Decadrachm of Syracuse; Obverse: Four-horse chariot (quadriga) and driver; winged Nike flying above; cuirass, grieves and helmet (in exergue); Reverse: Head of the nymph Arethusa surrounded by dolphins
412 BC-405 BC
5th century BC
Medium and Support
Gift of Edward Perry Warren, Esq., Honorary Degree, 1926
During the rule of Dionysius I (ca. 405–367 BCE), a beautiful series of large silver coins was minted by the Greek colony of Syracuse, the chief city of Sicily. This coin was struck with dies prepared by master Sicilian engraver Euainetos. Though this example is unsigned, the artist’s distinct style permits a confident attribution. The reverse (tails) of this large denomination presents the portrait in profile of the sea nymph Arethusa surrounded by four dolphins. From its earliest examples, it is evident that Syracuse preferred a circular format for its coins.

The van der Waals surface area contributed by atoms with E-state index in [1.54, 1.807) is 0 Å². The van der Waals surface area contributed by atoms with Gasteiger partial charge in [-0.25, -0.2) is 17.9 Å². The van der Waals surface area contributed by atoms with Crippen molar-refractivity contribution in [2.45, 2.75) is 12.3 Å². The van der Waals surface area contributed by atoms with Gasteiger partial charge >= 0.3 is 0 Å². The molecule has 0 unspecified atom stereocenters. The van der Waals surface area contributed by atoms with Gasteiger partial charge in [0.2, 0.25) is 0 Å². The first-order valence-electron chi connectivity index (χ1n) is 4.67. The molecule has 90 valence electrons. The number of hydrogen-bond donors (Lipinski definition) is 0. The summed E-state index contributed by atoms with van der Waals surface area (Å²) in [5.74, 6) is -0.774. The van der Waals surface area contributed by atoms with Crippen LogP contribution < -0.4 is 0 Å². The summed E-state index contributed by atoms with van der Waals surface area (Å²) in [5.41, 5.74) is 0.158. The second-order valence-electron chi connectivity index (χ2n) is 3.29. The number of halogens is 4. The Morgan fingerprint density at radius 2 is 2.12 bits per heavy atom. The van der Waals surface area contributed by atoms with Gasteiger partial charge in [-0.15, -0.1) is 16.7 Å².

Per Prof. Jim Higginbotham 8/9/2018: Original die created by Euainetos Greek (Sicily), minted in Syracuse under Dionysios I, ca. 400 B.C.E.
Obverse: Four-horse chariot (quadriga) and driver; winged Nike flying above; cuirass, grieves and helmet (in exergue) Reverse: Head of the nymph Arethusa surrounded by dolphins
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